I loved my wife. But I loved alcohol more.
I am often asked this very difficult question: “If you love her you'd never hurt her, so if drinking causes her pain and you do it anyway, then it must mean you don't love her, right?"
Well actually, WRONG. Did I love my wife? Yes.
Did I love her well?
Sometimes, but rarely when I was drinking.
Did I love alcohol more than my wife? It's easy to see how it could seem that way.
My wife constantly pleaded with me to not drink, not drink too much, or to not go out at all — I'd still go out, drink too much and get drunk. Clearly then I chose the alcohol over my wife, so by logical deduction I must love alcohol more than my wife. Point proven, case closed.
My relationship with alcohol was complicated. In my early days of drinking, I felt like I found the answer to life, the universe and everything in it. For someone like me who had a social phobia, suffered from low self-esteem and was terrified of women rejecting me, alcohol was a wonder drug.
So did I love it? I loved the way it made me feel. I loved that I could talk to people without feeling clumsy and stupid. I loved the fact that it made me attractive to women (that was a lie, but I was more than happy to believe it).
As time progressed and I started to drink increasing amounts to achieve the same effects and doing things that made me ashamed, the love affair with alcohol dimmed slightly. Oh I still loved the effect, no doubt, but I was less eager to pay the price.
I did still want to rid myself of the social fear, but I didn't want to become an arrogant boor. I didn't want to get into arguments, be insulting, self-righteous and patronizing. I didn't want to get into fights, get thrown out of parties, clubs, pubs, or anywhere.
But I did loved the feeling of not being afraid of my life and the people in it.
If that'd been the only choice, it would have been easier to give up the booze and be a better husband, but it was more complicated for me. The alcohol still took away my fear and made me feel popular, attractive, sexy and smart.
But when those feelings wore off, I didn't just return to being the nervous, socially clumsy man that I was when I started drinking. When I was sober, any confidence I had was gone and my fear was heightened.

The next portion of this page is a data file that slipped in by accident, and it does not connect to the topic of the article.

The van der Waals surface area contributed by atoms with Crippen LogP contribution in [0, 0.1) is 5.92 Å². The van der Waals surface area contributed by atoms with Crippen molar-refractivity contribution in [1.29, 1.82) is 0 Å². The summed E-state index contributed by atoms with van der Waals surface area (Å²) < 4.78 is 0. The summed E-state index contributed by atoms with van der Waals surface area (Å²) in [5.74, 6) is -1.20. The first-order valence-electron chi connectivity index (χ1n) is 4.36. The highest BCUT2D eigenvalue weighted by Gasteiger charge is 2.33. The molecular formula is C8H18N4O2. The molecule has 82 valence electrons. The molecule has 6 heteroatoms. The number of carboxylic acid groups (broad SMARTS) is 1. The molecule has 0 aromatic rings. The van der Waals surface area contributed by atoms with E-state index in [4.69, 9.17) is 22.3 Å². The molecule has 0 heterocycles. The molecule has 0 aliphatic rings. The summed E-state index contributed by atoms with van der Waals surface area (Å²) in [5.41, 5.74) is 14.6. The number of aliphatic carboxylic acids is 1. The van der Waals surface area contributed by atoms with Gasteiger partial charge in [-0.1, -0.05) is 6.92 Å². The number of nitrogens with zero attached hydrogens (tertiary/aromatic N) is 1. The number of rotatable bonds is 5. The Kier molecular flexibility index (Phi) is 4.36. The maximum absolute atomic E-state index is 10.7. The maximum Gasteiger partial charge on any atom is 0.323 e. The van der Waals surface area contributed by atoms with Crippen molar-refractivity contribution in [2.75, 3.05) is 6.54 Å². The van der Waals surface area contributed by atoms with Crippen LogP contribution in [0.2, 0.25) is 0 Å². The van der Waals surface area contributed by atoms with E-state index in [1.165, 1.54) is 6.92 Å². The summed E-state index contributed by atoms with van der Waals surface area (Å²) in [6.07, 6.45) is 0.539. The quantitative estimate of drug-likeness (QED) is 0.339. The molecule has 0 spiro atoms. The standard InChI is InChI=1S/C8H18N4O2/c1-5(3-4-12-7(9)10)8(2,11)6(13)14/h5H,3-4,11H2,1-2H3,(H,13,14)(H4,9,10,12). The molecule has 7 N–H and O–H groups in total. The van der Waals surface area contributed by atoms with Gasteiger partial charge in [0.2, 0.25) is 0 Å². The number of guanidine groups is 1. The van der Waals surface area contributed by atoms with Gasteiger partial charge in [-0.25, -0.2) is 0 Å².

Drinking again took the fear away brought the confidence back, but each binge it felt like I started drinking from deeper fear and it took more and more alcohol just to get rid of the fear — never mind feel the confidence.
As a binge progressed my ability to resist drinking was eroded until it felt like I would die or go insane if I did not get a drink. Did I love alcohol at that time? No I hated it, I hated what it made me do, say, the way I behaved.
I hated alcohol, but I had to have a drink. It felt like I had no choice.
Members of AA talk about the compulsion to drink and being powerless to stop. In my worst days I would hallucinate and even have convulsions and my mind was filled with terror.
At those times, when I was withdrawing from a binge, when mentally and physically I felt so bad, the only thing that I could think about was to feel better. And the only thing that I knew that could make me feel better was another drink.
I knew that I would probably not be able to keep the alcohol down, that I would be sick, that I would sweat and shake and feel deeply ashamed. I knew that no sane person would put themselves through this yet here I was doing it — again!
I swore, again, that if I just got out of this I would never drink again, well not as much anyway.
Some of you reading this will probably have no sympathy for my plight and say that it was all self-inflicted.
I'm not looking for sympathy, not for me anyway.
And, yes, I do have to agree that no one made me do it. Some of you may think that I am just making excuses for my inexcusable behavior, I’m not. I'm just trying to explain in part, not condone, what I did.
I'm deeply sorry for what I did. I wish it could have been different.
Did I love my wife? Yes but not as well as I could have and certainly not nearly as well as she deserved. I never wanted to hurt her, or anyone, I just did not want to hurt.
Let me step back out of the alcoholic role and back into the academic for a moment. What does this insight into addiction tell us about the nature of love and the alcoholic. One of the main lessons I try to teach people is to try not to take the apparent rejection personally.
Whoa, that’s a tall order, I know, how can you not take it personally? Well the fact is that the choice is not between you and alcohol, even though he/she may continue to drink when you have pleaded with them to stop. That seems very personal indeed and it is difficult to be objective about that.
However the real choice is between two pains. Unfortunately the alcoholic will often choose the lesser pain. When I was withdrawing I was filled with pain and fear and I was terrified what might happen if I didn't get a drink. However that did not mean that I did not feel huge guilt about the hurt I was causing my wife, that was just a lesser hurt for me.
To understand the perspective of a woman living with and loving her alcoholic husband, read What It Feels Like To Be Married To An Addict Who Loves Me Completely and to find out more about the alcoholic and how to survive living with one visit Bottled Up.